Wednesday, 12 October 2011

Dr. Who: The Hand Of Fear

‘Hand Of Fear’ is probably most notable for marking the (first) departure of Sarah Jane Smith after two Doctors and an awful lot of screaming, although it’s also a pretty peppy story which traverses 150 million years and two galaxies.
The TARDIS materialises in a quarry on Earth (one of the few times in the series a quarry on Earth is just that) just in time for Sarah Jane to be buried in an explosion. When they dig her out, she is clutching a fossilised hand. The hand belongs to Eldrad, an alien super villain from the distant past. Apparently dead, the hand exerts a malign influence over Miss Smith, later using a massive dose of nuclear power to reconstitute itself into a rather foxy silicon based life form, a curvy, haughty charcoal briquette.
Forcing the Doctor to take her back to her own planet, Eldrad is killed by a trap set for her by the long dead people of her now empty world of origin. Undaunted, she reconstitutes herself into a much bumpier, even more bonkers male who, realising there is nothing left for him on his own planet, decides to return to Earth and conquer us instead, the cheeky bastard. The Doctor’s not having this, of course, so he trips him up with his scarf and sends him plummeting into a bottomless pit. End of.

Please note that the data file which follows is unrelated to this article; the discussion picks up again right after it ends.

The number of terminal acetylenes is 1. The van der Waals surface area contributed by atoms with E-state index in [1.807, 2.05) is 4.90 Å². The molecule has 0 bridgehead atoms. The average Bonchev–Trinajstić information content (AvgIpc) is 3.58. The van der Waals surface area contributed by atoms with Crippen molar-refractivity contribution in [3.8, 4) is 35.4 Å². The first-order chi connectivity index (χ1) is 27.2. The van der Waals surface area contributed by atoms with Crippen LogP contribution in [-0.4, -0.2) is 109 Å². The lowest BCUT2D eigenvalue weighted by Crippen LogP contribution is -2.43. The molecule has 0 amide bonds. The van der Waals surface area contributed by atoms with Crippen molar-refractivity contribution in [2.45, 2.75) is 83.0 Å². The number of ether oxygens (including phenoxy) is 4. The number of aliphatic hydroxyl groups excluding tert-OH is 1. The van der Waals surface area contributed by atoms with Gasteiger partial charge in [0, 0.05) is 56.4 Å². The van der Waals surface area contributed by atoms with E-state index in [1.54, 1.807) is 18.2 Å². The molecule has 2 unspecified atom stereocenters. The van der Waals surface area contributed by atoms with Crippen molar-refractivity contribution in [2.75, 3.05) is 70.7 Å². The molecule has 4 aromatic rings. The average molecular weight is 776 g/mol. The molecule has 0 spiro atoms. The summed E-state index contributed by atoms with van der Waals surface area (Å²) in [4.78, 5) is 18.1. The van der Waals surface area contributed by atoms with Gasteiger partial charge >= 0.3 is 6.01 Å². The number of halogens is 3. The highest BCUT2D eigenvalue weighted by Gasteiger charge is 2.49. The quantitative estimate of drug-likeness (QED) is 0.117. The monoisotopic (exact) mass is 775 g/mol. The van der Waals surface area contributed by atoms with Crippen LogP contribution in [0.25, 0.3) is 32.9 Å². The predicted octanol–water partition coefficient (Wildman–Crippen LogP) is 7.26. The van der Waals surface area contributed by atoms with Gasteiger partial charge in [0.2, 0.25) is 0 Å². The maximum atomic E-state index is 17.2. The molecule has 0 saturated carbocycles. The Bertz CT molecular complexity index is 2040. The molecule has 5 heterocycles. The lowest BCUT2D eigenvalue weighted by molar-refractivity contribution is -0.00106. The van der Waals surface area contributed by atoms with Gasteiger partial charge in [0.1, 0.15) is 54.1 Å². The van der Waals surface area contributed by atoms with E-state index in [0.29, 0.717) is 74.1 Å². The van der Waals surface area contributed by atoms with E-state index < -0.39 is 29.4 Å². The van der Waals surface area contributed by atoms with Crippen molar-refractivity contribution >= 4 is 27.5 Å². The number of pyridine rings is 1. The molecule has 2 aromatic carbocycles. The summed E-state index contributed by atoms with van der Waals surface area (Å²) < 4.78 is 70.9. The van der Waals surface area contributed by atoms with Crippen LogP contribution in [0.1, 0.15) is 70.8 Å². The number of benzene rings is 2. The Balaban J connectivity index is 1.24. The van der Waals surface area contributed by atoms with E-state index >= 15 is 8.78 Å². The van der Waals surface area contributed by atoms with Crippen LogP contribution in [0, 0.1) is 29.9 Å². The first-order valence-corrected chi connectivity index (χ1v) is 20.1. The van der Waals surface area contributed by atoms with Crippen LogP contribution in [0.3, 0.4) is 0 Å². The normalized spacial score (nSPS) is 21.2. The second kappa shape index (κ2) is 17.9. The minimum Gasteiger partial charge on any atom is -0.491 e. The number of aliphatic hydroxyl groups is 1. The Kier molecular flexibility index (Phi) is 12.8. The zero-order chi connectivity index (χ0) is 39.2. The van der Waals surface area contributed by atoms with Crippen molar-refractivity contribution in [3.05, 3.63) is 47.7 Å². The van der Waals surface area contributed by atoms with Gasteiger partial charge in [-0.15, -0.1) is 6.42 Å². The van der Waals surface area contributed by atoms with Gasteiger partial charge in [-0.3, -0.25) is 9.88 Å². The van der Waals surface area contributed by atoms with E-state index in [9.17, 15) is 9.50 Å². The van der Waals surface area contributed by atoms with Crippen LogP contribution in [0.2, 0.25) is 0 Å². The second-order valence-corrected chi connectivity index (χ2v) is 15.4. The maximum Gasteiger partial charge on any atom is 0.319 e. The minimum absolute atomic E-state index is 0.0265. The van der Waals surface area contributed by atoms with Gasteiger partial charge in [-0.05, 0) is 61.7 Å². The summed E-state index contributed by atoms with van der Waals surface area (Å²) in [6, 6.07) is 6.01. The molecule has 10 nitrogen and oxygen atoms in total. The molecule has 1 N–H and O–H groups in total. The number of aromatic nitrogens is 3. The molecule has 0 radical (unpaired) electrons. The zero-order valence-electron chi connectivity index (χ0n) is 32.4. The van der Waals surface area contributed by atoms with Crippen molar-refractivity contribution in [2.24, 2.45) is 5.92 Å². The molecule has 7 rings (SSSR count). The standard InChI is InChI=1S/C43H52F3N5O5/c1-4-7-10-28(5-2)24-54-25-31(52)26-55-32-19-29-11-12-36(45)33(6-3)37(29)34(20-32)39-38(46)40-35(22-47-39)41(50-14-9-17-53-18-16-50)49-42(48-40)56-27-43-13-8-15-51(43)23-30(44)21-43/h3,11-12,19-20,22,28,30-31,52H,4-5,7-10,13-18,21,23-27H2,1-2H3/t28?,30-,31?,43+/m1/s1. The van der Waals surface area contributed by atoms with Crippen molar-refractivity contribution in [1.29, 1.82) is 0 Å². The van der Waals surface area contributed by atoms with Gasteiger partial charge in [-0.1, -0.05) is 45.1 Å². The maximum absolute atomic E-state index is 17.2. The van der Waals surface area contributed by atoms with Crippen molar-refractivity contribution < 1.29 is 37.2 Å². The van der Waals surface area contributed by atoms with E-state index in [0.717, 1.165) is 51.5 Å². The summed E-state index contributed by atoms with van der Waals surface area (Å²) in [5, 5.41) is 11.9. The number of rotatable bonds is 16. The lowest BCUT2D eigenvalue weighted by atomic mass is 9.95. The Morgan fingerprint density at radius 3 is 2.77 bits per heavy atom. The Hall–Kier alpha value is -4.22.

1. Also notable for having one of only four appearances by the rather lovely, ornate wood-effect, secondary control room. The others being 'Masque of Mandragora', 'The Deadly Assassin' and 'The Robots of Death'.

    Slightly off-kilter interpretations of the TARDIS control room, such as this and the Rani's from 'Mark of the Rani', are always a highlight.

  2. Even as a kid I found Judith Paris unnervingly arousing as Eldrad. Am I normal?

  3. Beast, you are abnormal - and very welcome here with the rest of us freaks.

    Jeffman, good point - as a kid I was always thrilled by these glimpses into the unseen world of the Doctor - I was always really fascinated by the Master's TARDIS, for instance.

  4. According to Peter Haining's book: "The Key To Time", Tom Baker made the fossilised hand himself using a mixture of fecal matter and Guinness.